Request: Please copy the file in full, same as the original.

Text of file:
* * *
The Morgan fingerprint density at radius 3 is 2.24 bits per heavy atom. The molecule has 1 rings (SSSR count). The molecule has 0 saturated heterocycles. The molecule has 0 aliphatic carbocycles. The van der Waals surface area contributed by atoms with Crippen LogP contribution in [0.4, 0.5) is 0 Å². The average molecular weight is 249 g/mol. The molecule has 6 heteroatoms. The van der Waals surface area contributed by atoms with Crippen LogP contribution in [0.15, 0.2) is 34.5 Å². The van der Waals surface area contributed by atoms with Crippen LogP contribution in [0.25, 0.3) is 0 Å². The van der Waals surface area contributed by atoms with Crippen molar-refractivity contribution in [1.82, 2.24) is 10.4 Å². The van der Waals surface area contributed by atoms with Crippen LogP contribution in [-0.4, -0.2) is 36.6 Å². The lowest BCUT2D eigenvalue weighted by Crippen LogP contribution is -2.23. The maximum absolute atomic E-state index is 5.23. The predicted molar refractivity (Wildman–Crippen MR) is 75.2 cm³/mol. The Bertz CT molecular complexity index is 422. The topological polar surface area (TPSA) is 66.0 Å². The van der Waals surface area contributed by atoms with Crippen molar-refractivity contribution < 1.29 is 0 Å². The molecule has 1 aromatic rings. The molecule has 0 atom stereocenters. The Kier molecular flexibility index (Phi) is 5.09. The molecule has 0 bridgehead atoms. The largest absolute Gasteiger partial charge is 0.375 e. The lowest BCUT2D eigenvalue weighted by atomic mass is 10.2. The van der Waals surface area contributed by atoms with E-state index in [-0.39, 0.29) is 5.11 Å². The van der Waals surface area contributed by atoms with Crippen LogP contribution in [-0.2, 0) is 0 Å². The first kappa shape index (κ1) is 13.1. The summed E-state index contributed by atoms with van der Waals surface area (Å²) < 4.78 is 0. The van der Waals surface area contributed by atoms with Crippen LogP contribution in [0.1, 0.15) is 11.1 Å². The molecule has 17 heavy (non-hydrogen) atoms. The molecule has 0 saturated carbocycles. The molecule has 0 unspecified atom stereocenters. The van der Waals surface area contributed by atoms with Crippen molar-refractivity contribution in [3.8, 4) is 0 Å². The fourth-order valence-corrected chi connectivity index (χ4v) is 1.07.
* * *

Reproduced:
The Morgan fingerprint density at radius 3 is 2.24 bits per heavy atom. The molecule has 1 rings (SSSR count). The molecule has 0 saturated heterocycles. The molecule has 0 aliphatic carbocycles. The van der Waals surface area contributed by atoms with Crippen LogP contribution in [0.4, 0.5) is 0 Å². The average molecular weight is 249 g/mol. The molecule has 6 heteroatoms. The van der Waals surface area contributed by atoms with Crippen LogP contribution in [0.15, 0.2) is 34.5 Å². The van der Waals surface area contributed by atoms with Crippen LogP contribution in [0.25, 0.3) is 0 Å². The van der Waals surface area contributed by atoms with Crippen molar-refractivity contribution in [1.82, 2.24) is 10.4 Å². The van der Waals surface area contributed by atoms with Crippen LogP contribution in [-0.4, -0.2) is 36.6 Å². The lowest BCUT2D eigenvalue weighted by Crippen LogP contribution is -2.23. The maximum absolute atomic E-state index is 5.23. The predicted molar refractivity (Wildman–Crippen MR) is 75.2 cm³/mol. The Bertz CT molecular complexity index is 422. The topological polar surface area (TPSA) is 66.0 Å². The van der Waals surface area contributed by atoms with Crippen molar-refractivity contribution < 1.29 is 0 Å². The molecule has 1 aromatic rings. The molecule has 0 atom stereocenters. The Kier molecular flexibility index (Phi) is 5.09. The molecule has 0 bridgehead atoms. The largest absolute Gasteiger partial charge is 0.375 e. The lowest BCUT2D eigenvalue weighted by atomic mass is 10.2. The van der Waals surface area contributed by atoms with E-state index in [-0.39, 0.29) is 5.11 Å². The van der Waals surface area contributed by atoms with Crippen LogP contribution in [-0.2, 0) is 0 Å². The first kappa shape index (κ1) is 13.1. The summed E-state index contributed by atoms with van der Waals surface area (Å²) < 4.78 is 0. The van der Waals surface area contributed by atoms with Crippen LogP contribution in [0.1, 0.15) is 11.1 Å². The molecule has 17 heavy (non-hydrogen) atoms. The molecule has 0 saturated carbocycles. The molecule has 0 unspecified atom stereocenters. The van der Waals surface area contributed by atoms with Crippen molar-refractivity contribution in [3.8, 4) is 0 Å². The fourth-order valence-corrected chi connectivity index (χ4v) is 1.07.